Henry Evans

Henry Evans (1760-1810), a freeborn native of Virginia, was a black preacher who laid the foundation for the first Methodist church in Fayetteville, North Carolina. His life was one that encouraged his community in the pursuit of righteousness.
Henry became a Christian at a young age, and later became a licensed preacher. In about 1780, Henry traveled to Charleston, South Carolina to pursue work, but he stopped in Fayetteville on his way. The spiritual state of the slave population there burdened Henry so greatly that he resolved not to proceed on his journey but to remain in Fayetteville. He noticed that most people were ignorant of the gospel and had not heard “preaching of any denomination…living emphatically without hope.”1 Henry’s determination to stay and preach would soon reap a harvest of many souls.
As Henry’s preaching became popular among the slaves, he began to experience strong opposition from white townsmen. Slave owners would often push Henry into the surrounding hills and prohibit him from preaching. Yet even in the face of such hostility, Henry’s voice was still heard in the sand-hills of North Carolina. Henry continued to preach in the woods, hosting meetings in various locations to prevent confrontation from angry mobs. Henry’s burden to preach the gospel strengthened him to withstand much opposition.
Eventually, the fruit of Henry’s toil was seen in the lives of the slaves, and the opposition to the gospel was silenced. Slave owners began to notice a change in the behavior of those who heard Henry preach. The word of God accomplished its task and those who once rejected Henry’s preaching had a change of heart. Shortly after the noticeable transformation of the slaves, Fayetteville’s white townsmen received Henry as a preacher.
Henry took his calling to the church of Fayetteville seriously. He was a dedicated student of Scripture and he spoke with boldness in and out of the pulpit. He was “conversant with Scripture…[his] conversation was…instructive to the things of God.” He was filled with boldness as he studied the Word, and he was described as a “Boanerges; and in his duty feared not the face of man.”2
Around 1800, a small building was erected in the town for Henry and his new congregation. The structure measured out to be twenty by thirty feet and was called the “African Meeting House.”3 The humble accommodation was the first church building in Fayetteville, North Carolina.
Henry worked at his trade during the week and tended to his flock on Sundays. His popularity extended beyond the boundaries of the town as visitors would often refuse to leave without hearing Fayetteville’s famous black preacher. The congregation consisted of both white and black townspeople and, although the seats were segregated, many white men and women “crowded out of their appropriate seats, [and] took possession of those in the rear.”4 The meetinghouse soon became too small and additions were made to increase the size of the sanctuary. The patchwork building became known as “the slab chapel” and Henry took residence in the west end of the building.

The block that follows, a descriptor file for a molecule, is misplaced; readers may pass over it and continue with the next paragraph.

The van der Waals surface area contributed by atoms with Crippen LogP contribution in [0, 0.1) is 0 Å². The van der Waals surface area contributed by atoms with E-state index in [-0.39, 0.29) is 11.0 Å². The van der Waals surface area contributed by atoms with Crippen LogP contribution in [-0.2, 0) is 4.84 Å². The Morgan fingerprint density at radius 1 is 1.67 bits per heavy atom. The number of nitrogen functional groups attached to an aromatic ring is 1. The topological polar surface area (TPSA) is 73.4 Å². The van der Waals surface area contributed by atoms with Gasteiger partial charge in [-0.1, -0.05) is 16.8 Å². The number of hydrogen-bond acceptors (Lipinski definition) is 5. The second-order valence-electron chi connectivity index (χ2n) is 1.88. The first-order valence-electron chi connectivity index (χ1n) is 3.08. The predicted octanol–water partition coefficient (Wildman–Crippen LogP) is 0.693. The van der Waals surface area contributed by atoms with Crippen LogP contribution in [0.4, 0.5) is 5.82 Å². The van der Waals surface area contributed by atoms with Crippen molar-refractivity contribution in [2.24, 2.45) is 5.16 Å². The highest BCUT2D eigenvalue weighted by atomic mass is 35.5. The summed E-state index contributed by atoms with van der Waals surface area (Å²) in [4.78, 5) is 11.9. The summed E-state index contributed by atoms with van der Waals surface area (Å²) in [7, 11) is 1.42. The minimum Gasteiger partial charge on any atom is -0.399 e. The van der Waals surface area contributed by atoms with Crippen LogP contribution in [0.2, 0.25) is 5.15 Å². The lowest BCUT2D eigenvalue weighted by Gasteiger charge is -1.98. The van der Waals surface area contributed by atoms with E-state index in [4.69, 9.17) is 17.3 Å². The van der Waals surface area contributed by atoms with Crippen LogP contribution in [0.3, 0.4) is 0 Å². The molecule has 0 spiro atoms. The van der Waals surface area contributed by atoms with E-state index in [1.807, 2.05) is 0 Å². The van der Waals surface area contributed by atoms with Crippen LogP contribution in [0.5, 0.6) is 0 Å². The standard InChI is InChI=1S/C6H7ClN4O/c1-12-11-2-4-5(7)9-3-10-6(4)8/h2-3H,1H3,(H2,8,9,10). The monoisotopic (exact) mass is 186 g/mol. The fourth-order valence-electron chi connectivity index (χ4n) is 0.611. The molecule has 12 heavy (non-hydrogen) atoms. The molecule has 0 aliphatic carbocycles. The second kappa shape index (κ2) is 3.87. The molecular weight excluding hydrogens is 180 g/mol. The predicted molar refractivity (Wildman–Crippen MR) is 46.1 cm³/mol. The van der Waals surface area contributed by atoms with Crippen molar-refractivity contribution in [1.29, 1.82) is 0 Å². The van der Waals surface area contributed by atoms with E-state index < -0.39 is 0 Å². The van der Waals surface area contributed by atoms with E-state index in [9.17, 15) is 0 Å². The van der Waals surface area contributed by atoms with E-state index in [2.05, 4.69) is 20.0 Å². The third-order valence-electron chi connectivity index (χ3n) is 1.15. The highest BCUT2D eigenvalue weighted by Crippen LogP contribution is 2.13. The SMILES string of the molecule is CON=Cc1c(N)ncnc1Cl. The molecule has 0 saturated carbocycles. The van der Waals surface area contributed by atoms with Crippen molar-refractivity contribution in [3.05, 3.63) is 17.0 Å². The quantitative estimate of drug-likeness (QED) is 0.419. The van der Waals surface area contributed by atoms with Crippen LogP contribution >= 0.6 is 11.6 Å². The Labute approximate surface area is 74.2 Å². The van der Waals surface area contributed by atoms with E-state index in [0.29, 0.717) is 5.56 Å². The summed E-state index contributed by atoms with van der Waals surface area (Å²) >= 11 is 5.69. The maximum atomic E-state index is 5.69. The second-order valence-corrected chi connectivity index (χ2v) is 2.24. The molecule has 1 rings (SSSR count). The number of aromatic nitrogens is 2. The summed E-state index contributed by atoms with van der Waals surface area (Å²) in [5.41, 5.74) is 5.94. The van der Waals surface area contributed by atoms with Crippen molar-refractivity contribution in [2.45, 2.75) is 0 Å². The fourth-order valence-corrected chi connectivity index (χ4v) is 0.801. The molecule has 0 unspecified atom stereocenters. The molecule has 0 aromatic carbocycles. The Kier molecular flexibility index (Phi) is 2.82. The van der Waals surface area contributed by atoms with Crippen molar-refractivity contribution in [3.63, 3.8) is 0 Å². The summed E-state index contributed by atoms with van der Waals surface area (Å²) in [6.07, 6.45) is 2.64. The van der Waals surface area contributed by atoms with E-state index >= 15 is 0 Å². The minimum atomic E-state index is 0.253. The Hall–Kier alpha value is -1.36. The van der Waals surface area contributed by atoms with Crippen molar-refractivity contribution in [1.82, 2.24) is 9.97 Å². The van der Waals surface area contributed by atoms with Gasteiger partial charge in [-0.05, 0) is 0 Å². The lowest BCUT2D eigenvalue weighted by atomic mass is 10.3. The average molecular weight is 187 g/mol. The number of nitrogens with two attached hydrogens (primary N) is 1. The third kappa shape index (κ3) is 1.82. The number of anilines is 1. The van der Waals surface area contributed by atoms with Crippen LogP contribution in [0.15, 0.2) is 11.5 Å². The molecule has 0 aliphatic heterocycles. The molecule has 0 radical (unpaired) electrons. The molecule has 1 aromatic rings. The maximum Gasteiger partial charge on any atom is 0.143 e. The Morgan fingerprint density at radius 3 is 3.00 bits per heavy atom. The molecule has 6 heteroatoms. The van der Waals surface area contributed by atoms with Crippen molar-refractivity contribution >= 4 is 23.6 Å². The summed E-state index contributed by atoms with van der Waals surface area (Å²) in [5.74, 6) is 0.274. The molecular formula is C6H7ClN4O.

In 1808, Henry’s health problems caused Henry to release responsibility of the slab chapel to Bishop Asbury of the Methodist Episcopal Church.5 Two years later Henry gave his last words to the congregation in the slab chapel. William Capers, the pastor at the time of Henry’s death, remembered Henry’s speech as the greatest triumph of the preacher’s life. Sick in body yet strong in spirit, Henry announced the hope of glory:
“None but Christ. Three times I have had my life in jeopardy for preaching the gospel to you. Three times I have broken the ice on the edge of the water and swum across the Cape Fear to preach the gospel to you. And now, if in my last hour I could trust to that, or at anything else but Christ crucified, for my salvation, all should be lost, and my soul perish forever.”6
Many attended Henry’s funeral, and he was buried under the chapel. Congress ratified a bill in 1989 that honored Henry as a “staunch apostle of hope” and a preacher who displayed “the true meaning of the freedoms and guarantees contained in the Constitution and the Bill of Rights.”7 A historical marker commemorates the life and labors of Henry Evans near the place of his burial.8

1. William M. Wightman, Life of William Capers (Nashville, Publishing House of the M.E. Church, South, 1902), 125.
2. Ibid., 124-125.
3. Ibid., 128.
4. Ralph Hardee Rives, “Henry Evans,” NCpedia (1986) http://ncpedia.org/biography/evans-henry.
5. Wightman, 127.
6. Elizabeth Lamb. Compil. Historical Sketch of Hay St. Methodist Episcopal Church, South (Fayetteville: From Church Records and Other Sources, 1934), 7.
7. Wightman, 129.
8. General Assembly of North Carolina, http://www.ncleg.net/EnactedLegislation/Resolutions/PDF/1989-1990/Res1989-1…

back to archives

How can I be a part of the Malachi Project?

The Malachi Project is an archive dedicated to preserving the stories of the spiritual giants of the African American community and revealing the hearts of our forefathers to those of a new generation (Mal. 4:6). We seek to inspire believers to live in wholehearted abandonment to Jesus Christ. Become a member of the Malachi Project by researching, writing, and posting biographical information of African American heroes of the faith.

contribute to the malachi project